On the eve of the Palestinian elections, as Hamas is poised to gain power and legitimacy, a Jerusalem court recently reminded us that Hamas is much more than just a political party. In a Jerusalem District Court decision announced this week, Israeli judge Aharon Farkash held Hamas liable for 100 million shekels (approximately $22 million) for a 2002 terrorist attack that killed four Israelis. On March 28, 2002 at 8:30 p.m. during the Passover holiday, Hamas gunman, Ahmed Hafez Abed Al-Jawad, entered the home of the Gavish family and killed four family members: Rachel and David Gavish, their son Abraham, 25, and Rachel's father Yitzhak Kaner, 74. Jawad is memorialized on the website of the Ezzedine al-Qassam brigades, Hamas's military wing.
Last year, the family of an American victim of a Hamas attack successfully sued a Hamas operative and several front groups in the United States. The parents of David Boim won a $156 million civil judgment against Muhammad Salah, the Holy Land Foundation, the Islamic Association for Palestine, the Quranic Literacy Institute and the American Muslim Society, dealing a blow to Hamas fundraising activities in the United States.
As part of its electioneering efforts, Hamas has hired an image consultant to help reinvent itself as a moderate political organization. According to recent polls Hamas is expected to make a strong showing in tomorrow's elections. Israel and the United States have made it clear that they will not work with a government comprised of members of a terrorist organization, and the U.S. government has transferred two million dollars to the Palestinian Authority, through USAID, for the election campaign. Similarly, the Palestinian Authority has also exerted extra efforts to guarantee that Fatah comes out on top, by distributing a letter to all Palestinian Authority security forces urging them to vote for Fatah.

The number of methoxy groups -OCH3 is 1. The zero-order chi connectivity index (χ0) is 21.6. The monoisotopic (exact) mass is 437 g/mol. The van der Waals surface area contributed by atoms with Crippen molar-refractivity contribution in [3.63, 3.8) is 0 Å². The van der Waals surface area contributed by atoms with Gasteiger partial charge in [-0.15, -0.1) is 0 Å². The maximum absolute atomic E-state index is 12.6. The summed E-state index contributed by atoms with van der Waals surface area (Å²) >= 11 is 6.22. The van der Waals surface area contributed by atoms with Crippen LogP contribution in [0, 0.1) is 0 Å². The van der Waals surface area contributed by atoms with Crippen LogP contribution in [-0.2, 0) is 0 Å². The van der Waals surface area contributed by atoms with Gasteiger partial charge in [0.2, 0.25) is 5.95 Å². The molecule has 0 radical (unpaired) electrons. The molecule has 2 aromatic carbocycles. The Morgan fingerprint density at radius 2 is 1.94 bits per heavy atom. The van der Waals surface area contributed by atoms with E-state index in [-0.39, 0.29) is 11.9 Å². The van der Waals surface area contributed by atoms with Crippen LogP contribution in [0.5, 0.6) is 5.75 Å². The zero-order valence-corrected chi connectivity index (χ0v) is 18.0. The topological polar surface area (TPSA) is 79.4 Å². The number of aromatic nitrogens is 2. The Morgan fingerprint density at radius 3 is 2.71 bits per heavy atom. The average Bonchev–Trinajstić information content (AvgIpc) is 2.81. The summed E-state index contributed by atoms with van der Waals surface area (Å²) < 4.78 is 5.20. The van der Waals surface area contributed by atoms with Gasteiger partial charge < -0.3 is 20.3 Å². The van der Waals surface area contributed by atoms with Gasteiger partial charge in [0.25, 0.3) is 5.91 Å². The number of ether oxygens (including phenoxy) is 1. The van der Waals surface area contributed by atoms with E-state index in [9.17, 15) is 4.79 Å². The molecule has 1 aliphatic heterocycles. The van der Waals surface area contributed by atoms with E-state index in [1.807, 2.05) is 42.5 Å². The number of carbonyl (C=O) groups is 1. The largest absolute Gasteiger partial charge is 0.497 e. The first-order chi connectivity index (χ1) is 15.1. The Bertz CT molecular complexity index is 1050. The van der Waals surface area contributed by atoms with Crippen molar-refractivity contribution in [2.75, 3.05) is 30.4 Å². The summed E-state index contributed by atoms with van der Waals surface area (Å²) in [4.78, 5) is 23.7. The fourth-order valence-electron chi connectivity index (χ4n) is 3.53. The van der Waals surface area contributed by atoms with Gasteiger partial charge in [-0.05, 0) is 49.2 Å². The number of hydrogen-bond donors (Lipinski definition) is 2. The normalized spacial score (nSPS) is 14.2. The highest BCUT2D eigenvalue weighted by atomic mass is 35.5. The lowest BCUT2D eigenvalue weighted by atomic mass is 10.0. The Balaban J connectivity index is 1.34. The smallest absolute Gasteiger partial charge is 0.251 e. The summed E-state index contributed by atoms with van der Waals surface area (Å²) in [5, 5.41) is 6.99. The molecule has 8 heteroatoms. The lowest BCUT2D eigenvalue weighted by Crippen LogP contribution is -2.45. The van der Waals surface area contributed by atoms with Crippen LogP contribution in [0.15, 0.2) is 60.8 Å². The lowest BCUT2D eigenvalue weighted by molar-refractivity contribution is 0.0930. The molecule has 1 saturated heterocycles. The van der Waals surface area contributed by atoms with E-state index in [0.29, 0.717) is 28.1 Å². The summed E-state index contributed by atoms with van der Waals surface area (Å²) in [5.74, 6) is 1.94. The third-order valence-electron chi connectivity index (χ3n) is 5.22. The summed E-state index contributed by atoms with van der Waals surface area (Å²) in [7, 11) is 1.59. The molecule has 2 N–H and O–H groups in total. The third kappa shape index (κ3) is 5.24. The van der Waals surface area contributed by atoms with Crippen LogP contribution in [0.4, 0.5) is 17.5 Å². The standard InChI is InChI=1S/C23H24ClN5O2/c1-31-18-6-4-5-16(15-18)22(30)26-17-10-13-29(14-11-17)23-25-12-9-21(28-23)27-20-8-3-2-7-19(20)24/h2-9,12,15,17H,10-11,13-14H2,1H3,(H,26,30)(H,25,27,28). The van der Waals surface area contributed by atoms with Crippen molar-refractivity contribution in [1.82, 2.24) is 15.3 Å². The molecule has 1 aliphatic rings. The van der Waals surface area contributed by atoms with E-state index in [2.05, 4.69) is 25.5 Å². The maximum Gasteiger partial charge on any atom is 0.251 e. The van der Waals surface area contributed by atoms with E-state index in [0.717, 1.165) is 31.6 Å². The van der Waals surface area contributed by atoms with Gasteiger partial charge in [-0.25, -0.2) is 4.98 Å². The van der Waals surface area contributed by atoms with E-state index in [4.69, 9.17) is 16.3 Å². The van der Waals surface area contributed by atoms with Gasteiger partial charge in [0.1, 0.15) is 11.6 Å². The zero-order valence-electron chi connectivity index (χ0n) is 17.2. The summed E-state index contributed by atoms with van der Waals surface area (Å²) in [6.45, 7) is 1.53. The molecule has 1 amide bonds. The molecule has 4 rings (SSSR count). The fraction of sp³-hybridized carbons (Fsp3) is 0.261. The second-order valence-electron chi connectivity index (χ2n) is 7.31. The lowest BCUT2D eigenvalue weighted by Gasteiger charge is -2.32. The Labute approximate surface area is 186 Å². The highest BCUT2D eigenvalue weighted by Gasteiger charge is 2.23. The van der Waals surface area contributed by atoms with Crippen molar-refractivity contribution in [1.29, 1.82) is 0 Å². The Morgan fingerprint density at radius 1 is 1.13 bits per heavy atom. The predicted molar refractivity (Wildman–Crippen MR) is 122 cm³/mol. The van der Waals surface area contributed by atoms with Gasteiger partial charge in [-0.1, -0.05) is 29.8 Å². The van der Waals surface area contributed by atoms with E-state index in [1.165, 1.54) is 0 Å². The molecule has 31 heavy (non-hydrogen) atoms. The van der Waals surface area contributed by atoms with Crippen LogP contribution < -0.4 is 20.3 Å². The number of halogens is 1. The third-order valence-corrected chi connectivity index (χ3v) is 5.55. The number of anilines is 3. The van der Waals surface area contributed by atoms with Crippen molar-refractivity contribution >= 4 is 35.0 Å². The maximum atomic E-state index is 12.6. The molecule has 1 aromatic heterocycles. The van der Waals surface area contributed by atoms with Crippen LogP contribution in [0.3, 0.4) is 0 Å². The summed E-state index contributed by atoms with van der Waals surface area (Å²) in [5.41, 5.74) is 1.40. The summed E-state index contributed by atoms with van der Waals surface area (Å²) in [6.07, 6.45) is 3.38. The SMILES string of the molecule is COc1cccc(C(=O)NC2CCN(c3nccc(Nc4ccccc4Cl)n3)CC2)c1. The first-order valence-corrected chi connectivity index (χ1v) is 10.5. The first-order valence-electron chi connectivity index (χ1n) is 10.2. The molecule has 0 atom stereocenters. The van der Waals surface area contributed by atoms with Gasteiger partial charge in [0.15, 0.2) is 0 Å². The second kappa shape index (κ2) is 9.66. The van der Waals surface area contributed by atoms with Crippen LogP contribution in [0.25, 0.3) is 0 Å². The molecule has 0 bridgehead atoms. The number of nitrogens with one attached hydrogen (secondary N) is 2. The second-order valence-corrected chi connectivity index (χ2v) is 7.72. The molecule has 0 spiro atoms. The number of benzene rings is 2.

Cross-posted at Counterterrorism Blog.
Since any legitimacy gained as a result of its electoral success is unlikely to lessen or vitiate Hamas� militancy, private lawsuits initiated by victims of Hamas terrorism, such as the Gavish and Boim families, will continue to be an important tool in combating terrorist groups.